So I wake up one day, and attempt to make a phone call on my “landline,” only to find that I’m not getting a dial tone. Now my home phone is actually one of those VoIP systems, presently from ITP of New York City, which offers “Premium Unlimited” service for $19.99 per month plus taxes and other fees.
Typical of most VoIP systems, you get a special adapter that connects to your cable/DSL modem or your router, thus using your Internet connection to provide telephone service. Unlike POTS, the plain old telephone service, it’s not a hard wired system, and depends on the quality of your online hookup to give you usable performance. If your Internet goes down — or you have a power outage — your phone service dies with it.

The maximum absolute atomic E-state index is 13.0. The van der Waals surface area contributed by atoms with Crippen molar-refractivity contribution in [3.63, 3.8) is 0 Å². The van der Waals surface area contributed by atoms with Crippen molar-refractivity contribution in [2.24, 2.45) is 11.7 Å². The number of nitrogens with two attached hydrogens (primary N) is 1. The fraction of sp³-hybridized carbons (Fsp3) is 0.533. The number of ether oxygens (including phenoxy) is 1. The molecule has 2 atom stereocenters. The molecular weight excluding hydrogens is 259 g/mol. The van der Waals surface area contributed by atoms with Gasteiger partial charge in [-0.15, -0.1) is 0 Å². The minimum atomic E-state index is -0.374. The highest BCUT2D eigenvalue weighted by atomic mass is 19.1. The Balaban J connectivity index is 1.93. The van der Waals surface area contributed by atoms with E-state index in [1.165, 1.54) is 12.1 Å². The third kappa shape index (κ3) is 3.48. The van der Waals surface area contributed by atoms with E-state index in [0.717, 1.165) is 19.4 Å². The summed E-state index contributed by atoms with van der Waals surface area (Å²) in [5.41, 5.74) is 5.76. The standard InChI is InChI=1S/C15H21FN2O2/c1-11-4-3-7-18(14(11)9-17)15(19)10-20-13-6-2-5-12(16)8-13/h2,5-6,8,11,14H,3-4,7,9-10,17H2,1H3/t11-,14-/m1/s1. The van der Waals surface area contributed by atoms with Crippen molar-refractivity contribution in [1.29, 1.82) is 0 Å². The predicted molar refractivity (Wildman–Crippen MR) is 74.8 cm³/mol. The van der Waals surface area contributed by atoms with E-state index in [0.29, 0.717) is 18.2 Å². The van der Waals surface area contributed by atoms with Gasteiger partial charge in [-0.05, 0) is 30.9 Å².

Now most VoIP services that I know about also offer a fallover feature. So if your connection is offline for any reason, calls are forwarded to an emergency number you specify, which is probably your mobile phone. Even though many of you rely strictly on your wireless phone, I won’t until audio quality is more consistent and the caller is no longer lost in a digital haze. I might then consider buying one of those desk phones that extends a cell phone connection, but not yet.
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